Soshi K. asks: What do cockroaches eat and where do they live when not in our houses?
Sneaky and skittering, invasive and indomitable, the disgusting peridomestic cockroach is a formidable enemy for anyone unlucky enough to live among them. Interestingly, however, they are surprisingly delicate, and at least one species is utterly dependent on humans for its survival.
Of the 5,000 known species of cockroaches, those that most plague people are the American cockroach (Periplaneta Americana) and the German cockroach (Blattella Germanica).
Americana is the largest cockroach encountered in human constructions, growing to an average length of 1.5 inches (4 cm); it is not common in homes in the northern U.S., preferring a warmer environment, although it will be around – especially in larger, particularly commercial, buildings like grocery stores and restaurants.
Unlike their German counterparts, the American cockroach will live outdoors (in warmer climates), and in places like Florida, they can be found around garbage, in trees and in woodpiles. During periods of heavy rains, this species is known to “mass migrate,” and overrun a building. The bugs are managed around homes by caulking cracks, removing rotting vegetation and keeping areas around the structure as dry as possible.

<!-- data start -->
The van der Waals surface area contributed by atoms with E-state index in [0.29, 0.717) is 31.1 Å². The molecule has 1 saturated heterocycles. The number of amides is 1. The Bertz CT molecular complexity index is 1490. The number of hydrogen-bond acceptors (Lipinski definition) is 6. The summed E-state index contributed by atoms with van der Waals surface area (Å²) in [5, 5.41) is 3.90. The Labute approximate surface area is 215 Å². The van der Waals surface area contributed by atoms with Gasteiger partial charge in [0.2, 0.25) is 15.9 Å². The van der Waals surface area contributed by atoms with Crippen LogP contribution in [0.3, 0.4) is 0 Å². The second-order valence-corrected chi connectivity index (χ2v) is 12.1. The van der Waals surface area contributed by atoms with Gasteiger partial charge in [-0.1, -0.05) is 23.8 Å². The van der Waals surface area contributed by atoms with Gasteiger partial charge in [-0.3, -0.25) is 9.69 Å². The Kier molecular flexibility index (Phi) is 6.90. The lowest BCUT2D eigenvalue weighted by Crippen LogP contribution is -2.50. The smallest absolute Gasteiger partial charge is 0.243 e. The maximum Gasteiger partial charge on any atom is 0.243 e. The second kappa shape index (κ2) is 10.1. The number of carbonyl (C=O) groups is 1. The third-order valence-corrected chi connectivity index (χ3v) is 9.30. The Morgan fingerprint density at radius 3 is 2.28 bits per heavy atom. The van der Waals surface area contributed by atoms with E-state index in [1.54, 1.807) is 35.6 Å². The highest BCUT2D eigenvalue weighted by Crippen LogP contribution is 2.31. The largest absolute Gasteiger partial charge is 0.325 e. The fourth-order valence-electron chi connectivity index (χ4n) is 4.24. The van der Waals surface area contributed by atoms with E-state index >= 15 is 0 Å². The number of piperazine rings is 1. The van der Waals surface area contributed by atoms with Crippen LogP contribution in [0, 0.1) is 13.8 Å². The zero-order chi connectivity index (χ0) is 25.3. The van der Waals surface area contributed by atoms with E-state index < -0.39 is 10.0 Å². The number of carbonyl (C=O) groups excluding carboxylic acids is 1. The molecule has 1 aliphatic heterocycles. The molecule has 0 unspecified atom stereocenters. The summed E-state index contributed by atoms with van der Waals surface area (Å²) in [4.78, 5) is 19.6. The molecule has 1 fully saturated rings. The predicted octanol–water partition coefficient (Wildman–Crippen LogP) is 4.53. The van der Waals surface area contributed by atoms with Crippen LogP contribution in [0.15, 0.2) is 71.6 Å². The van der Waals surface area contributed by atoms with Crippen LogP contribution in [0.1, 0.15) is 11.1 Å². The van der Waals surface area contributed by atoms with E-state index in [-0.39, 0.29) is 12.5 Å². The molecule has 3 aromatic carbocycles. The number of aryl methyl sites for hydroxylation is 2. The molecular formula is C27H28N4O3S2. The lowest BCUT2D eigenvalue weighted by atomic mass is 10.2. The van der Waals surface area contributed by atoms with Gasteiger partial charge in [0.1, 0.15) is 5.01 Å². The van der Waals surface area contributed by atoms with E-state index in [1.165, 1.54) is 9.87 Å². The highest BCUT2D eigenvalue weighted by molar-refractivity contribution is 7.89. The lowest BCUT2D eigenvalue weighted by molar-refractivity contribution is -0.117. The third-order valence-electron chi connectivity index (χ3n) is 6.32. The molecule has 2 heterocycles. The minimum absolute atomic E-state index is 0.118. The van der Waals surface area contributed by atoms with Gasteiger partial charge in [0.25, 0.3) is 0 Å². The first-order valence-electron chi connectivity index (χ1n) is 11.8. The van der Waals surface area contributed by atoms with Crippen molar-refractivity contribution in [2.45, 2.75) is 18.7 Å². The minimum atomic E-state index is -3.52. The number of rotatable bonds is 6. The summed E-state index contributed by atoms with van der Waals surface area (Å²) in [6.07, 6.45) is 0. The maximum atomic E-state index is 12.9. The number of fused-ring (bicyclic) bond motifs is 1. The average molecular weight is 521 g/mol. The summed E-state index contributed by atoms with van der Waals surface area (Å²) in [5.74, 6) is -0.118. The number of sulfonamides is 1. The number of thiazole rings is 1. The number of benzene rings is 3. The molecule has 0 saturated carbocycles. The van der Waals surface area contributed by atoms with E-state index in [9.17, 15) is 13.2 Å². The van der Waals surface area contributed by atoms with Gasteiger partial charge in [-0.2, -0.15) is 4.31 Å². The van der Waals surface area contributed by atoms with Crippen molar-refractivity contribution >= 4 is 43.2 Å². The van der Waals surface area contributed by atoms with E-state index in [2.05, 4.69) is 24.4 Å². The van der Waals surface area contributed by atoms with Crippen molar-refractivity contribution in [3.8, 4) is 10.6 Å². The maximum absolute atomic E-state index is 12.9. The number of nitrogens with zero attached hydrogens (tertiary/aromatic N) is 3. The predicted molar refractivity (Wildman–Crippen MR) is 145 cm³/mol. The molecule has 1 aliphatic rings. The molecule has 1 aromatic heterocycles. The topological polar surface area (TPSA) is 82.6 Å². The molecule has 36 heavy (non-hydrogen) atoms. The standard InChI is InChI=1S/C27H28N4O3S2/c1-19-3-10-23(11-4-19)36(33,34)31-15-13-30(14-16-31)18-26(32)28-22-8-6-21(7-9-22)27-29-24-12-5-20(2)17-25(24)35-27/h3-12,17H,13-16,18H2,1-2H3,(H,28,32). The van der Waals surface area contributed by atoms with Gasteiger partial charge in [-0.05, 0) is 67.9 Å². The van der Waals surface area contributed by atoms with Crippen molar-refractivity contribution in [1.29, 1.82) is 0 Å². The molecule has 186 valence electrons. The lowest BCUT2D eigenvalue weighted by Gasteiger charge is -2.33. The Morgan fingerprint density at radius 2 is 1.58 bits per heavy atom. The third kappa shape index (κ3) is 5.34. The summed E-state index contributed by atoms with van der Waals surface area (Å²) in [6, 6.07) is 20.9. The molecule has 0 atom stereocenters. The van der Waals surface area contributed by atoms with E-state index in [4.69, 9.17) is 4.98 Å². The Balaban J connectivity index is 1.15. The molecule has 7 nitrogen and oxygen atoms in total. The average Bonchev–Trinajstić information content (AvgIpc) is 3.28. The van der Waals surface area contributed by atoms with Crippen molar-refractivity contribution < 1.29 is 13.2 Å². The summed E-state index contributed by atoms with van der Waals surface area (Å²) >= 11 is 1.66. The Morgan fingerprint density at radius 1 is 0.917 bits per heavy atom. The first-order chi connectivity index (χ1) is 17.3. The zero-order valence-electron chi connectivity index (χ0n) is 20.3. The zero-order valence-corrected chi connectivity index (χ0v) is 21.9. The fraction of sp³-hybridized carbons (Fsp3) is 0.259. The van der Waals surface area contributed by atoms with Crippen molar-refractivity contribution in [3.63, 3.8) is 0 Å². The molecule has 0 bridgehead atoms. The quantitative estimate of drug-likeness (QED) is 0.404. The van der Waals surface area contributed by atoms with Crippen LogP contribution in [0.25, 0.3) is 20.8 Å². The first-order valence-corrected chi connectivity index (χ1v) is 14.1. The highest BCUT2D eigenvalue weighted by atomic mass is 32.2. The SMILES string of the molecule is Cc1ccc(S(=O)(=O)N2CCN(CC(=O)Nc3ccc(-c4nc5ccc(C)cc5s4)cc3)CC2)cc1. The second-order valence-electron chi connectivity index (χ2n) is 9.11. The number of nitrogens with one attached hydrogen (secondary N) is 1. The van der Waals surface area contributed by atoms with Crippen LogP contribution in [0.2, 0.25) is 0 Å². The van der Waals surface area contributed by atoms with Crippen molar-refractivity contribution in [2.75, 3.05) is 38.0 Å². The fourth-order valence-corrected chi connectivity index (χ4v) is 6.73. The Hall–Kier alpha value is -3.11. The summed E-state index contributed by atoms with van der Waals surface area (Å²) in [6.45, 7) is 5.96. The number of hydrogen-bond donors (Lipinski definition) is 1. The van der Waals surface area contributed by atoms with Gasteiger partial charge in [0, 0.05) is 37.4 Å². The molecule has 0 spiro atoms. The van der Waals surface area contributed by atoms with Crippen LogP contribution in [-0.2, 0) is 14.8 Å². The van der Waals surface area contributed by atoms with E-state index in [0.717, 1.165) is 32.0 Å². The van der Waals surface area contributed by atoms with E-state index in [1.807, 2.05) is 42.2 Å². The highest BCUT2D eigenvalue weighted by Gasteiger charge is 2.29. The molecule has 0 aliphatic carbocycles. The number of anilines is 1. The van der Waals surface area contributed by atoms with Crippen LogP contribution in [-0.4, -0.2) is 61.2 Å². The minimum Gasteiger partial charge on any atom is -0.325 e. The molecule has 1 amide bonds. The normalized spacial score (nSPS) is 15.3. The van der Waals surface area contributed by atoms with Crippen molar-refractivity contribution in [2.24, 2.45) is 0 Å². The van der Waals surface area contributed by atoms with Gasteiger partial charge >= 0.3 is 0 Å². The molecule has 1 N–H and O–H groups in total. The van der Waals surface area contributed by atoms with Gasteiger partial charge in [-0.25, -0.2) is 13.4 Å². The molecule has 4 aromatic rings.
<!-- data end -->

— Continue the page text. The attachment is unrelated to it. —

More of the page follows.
Indigenous to Africa, the American cockroach was introduced across the pond in the 17th century and is usually found below ground in drains, steam tunnels, sewers and basements. Prolific, one community of Americana that was discovered in a single sewer manhole consisted of 5,000 members.
On average, each female of the species will produce 150 eggs over a 10-month period and will deposit them, in clusters inside a hard-shelled case, near a food source – sometimes “gluing” the case to the source with her spit.
After hatching, the American cockroach goes through several stages of development, but during each it actively forages for food. Opportunistic, they enjoy whatever is at hand and will eat decaying matter, as well as bread and fruit, paper and clothes, hair and even shoes.
Because of their proclivity for sewers and human waste, the American cockroach spreads over 22 species of organisms that cause disease in humans, including protozoans, viruses, fungi…